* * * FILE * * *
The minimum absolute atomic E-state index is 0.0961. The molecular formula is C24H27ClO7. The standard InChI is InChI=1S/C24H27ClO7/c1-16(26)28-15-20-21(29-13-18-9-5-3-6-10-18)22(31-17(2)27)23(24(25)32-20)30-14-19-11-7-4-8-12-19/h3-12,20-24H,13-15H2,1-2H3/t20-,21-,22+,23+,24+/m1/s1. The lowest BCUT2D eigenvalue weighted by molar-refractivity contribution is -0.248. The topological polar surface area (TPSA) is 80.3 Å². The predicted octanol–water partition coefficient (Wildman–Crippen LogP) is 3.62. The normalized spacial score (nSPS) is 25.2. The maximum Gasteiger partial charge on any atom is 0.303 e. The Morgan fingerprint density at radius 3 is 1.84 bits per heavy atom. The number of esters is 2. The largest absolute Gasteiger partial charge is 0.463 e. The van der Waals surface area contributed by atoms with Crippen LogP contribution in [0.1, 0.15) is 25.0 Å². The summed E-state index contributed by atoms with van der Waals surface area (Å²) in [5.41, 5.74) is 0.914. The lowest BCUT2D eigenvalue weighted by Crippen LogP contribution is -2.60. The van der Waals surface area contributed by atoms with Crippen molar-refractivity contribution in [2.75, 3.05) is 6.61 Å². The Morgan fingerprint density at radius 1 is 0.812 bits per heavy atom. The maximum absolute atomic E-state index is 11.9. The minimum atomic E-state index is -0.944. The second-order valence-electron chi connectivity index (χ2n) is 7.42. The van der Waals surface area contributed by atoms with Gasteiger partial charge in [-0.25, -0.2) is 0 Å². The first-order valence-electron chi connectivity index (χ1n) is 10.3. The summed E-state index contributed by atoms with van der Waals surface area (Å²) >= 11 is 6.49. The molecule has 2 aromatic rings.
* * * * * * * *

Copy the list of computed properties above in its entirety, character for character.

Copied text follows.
The minimum absolute atomic E-state index is 0.0961. The molecular formula is C24H27ClO7. The standard InChI is InChI=1S/C24H27ClO7/c1-16(26)28-15-20-21(29-13-18-9-5-3-6-10-18)22(31-17(2)27)23(24(25)32-20)30-14-19-11-7-4-8-12-19/h3-12,20-24H,13-15H2,1-2H3/t20-,21-,22+,23+,24+/m1/s1. The lowest BCUT2D eigenvalue weighted by molar-refractivity contribution is -0.248. The topological polar surface area (TPSA) is 80.3 Å². The predicted octanol–water partition coefficient (Wildman–Crippen LogP) is 3.62. The normalized spacial score (nSPS) is 25.2. The maximum Gasteiger partial charge on any atom is 0.303 e. The Morgan fingerprint density at radius 3 is 1.84 bits per heavy atom. The number of esters is 2. The largest absolute Gasteiger partial charge is 0.463 e. The van der Waals surface area contributed by atoms with Crippen LogP contribution in [0.1, 0.15) is 25.0 Å². The summed E-state index contributed by atoms with van der Waals surface area (Å²) in [5.41, 5.74) is 0.914. The lowest BCUT2D eigenvalue weighted by Crippen LogP contribution is -2.60. The van der Waals surface area contributed by atoms with Crippen molar-refractivity contribution in [2.75, 3.05) is 6.61 Å². The Morgan fingerprint density at radius 1 is 0.812 bits per heavy atom. The maximum absolute atomic E-state index is 11.9. The minimum atomic E-state index is -0.944. The second-order valence-electron chi connectivity index (χ2n) is 7.42. The van der Waals surface area contributed by atoms with Gasteiger partial charge in [-0.25, -0.2) is 0 Å². The first-order valence-electron chi connectivity index (χ1n) is 10.3. The summed E-state index contributed by atoms with van der Waals surface area (Å²) >= 11 is 6.49. The molecule has 2 aromatic rings.